Attach snares to a solid object so captured animals cannot escape. A steel 1/2-inch diameter rebar, 24 to 30 inches long (depending on soil hardness), makes a good anchor. Attach snares to the rebar with a strong swivel to prevent tangling and breaking. Use a lead cable that is at least as strong as the snare cable to attach short snares to the rebar stake.

Avoid using 9-gauge wire or several strands of 14-gauge wire to anchor snares to a rebar stake because they may bend back and forth, crystallize, and break. When used for beaver, snares also can be secured to a tree that is at least 6 inches in diameter or to the base of a large shrub such as a willow.

If you are snaring an animal that has a lot of pulling or lunge power you may want to consider placing your snare up high on a flexible tree. This will limit the pull they have and the flexibility will reduce lunge power and reduce snare breakage.

Snares set in holes under woven wire fences (Figure 2) is a favorite for nuisance wildlife control operators working farms. The snare should be held in place about 1 to 2 inches from the fence with the snare support system described in Figure 1 or by attaching the support to the fence material itself.. The top of the snare can be as high as 3 inches above the bottom wire of the fence.

Set the snare far enough away from the fence to prevent the lock from catching on the bottom wire of the fence. Hold the snares in place by clipping them to the bottom wire of the fence with a fine U- shaped wire such as a 1 1/2-inch piece of a paper clip that allows the snare to easily release (Figure 2). The bottom of the loop should be about 2 inches above the bottom of the hole or coyotes and foxes may be caught by a front leg. With either of the above snare support systems, anchor the snares to the heavy-gauge wire on the bottom of the fence. The upper wires on a woven wire fence usually are too weak to secure a snare.

Snares occasionally are placed but left unset for one to two weeks. This placement allows trappers to quickly set snares when pelts become prime and reduces human scent at the site. This is not a common practice among nuisance wildlife control operators but may be used on large farm tracts at times. Snares usually are set in the form of a round or oval loop. A round loop that is 12 inches in diameter can form an oval loop that is about 14 inches high and 10 inches wide. The following round loop diameters and heights above ground are recommended when snaring furbearers (Table 1).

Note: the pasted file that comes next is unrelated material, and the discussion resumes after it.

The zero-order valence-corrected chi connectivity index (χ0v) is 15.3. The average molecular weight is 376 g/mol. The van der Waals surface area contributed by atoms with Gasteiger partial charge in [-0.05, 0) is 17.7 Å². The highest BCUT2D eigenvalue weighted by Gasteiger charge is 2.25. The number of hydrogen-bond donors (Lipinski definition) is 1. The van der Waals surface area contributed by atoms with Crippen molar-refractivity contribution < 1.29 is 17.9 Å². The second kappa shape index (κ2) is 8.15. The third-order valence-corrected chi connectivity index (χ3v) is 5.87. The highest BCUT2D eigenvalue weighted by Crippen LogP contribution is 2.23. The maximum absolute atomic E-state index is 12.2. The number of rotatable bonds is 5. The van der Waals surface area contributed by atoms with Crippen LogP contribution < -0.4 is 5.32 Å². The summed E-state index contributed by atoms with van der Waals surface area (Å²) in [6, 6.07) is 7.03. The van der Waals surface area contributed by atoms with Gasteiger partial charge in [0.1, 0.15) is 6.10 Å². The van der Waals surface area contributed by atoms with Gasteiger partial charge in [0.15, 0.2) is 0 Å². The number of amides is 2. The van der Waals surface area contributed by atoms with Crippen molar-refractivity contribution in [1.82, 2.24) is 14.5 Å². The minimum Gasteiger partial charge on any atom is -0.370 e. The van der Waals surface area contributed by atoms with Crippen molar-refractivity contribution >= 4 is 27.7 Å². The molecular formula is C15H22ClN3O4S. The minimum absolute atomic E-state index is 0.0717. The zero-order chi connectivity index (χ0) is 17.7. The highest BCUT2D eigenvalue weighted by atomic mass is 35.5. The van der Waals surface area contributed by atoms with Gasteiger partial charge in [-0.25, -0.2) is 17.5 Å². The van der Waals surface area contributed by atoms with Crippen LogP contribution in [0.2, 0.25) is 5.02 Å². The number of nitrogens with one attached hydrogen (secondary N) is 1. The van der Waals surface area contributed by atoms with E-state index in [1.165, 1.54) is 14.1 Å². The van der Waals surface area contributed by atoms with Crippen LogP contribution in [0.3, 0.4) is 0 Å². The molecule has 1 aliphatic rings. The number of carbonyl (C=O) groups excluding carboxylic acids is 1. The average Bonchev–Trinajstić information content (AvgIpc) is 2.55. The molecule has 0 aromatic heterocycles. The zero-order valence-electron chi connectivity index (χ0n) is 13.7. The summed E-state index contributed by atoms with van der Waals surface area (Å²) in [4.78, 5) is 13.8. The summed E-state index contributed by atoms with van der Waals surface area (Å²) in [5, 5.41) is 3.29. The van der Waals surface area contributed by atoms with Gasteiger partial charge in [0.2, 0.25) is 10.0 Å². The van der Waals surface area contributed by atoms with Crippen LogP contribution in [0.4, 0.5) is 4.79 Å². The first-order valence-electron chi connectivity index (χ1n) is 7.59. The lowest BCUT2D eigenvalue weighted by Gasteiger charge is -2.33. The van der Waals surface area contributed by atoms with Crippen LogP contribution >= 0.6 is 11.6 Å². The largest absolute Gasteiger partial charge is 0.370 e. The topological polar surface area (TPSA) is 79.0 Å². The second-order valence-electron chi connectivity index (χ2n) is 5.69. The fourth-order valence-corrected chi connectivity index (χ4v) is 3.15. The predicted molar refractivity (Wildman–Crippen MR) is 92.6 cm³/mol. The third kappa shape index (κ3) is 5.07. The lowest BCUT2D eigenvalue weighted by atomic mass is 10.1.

cam lock coyote snare

A 5/64- or 3/32-inch diameter galvanized aircraft cable (top left) is recommended for snaring coyotes, beaver, and raccoons. Foxes and bobcats can be captured in 1/16 (top right) or the 3/32-inch-diameter snares. If you are a nuisance wildlife control operator you may wish to check local regulations for 1/16 snares. These are illegal in some states.

Table 1. Fence line Snare Sets
AnimalType of setLoop diameter (inches)Height of loop above ground (bottom of loop) (inches)
CoyoteUnder Fence7-102
CoyoteLeg Snare8-114
FoxLeg Snare8-114
BeaverDen, underwater8-11Cover bottom of loop slightly
BeaverDryland Trail8-112-4
BeaverSlide in water8-11Set bottom of loop 2 inches below water


Where to Set Snares

Animals usually follow the easiest route through heavy cover. These routes, which generally consist of trails, are excellent locations to snare furbearers. As a nuisance wildlife control operator this will be one of your best tactics. Learn how wildlife travels. Specific locations to set snares for individual species follow.


  • Trails to uplands–place in water or on land along the route.
  • Trails over dams–set on top or bottom side of water.
  • Narrow creek passages.
  • Den entrances: Construct a 2- to 3-inch high mound with mud and apply beaver castor. Make a V-shaped fence by placing old branches vertically in the mud. The center of the V should be open. The V should point toward the mound and be located about 1 foot from the mound. Place the snare in the opening with the bottom of the snare about 2 inches below the water.
  • Under ice at lodges and food caches.

Coyotes and Red Foxes

  • Trails leading to a carcass, bone pile, or pond.
  • Trails in the bottom of ravines.
  • Trails under fences.
  • Trails into thickets.
  • Livestock trails in vacant pastures.
  • Narrow paths inside weeds or brush.
  • Trails can be created by driving down weeds or stubble with a pickup or by walking in snow.


  • Culvert — place lure inside.
  • Under bridges.
  • Holes under old buildings.
  • Along river banks next to water.
  • Along top of high banks next to a river.
  • Trail along the top of beaver dams — keep snare up to avoid beaver.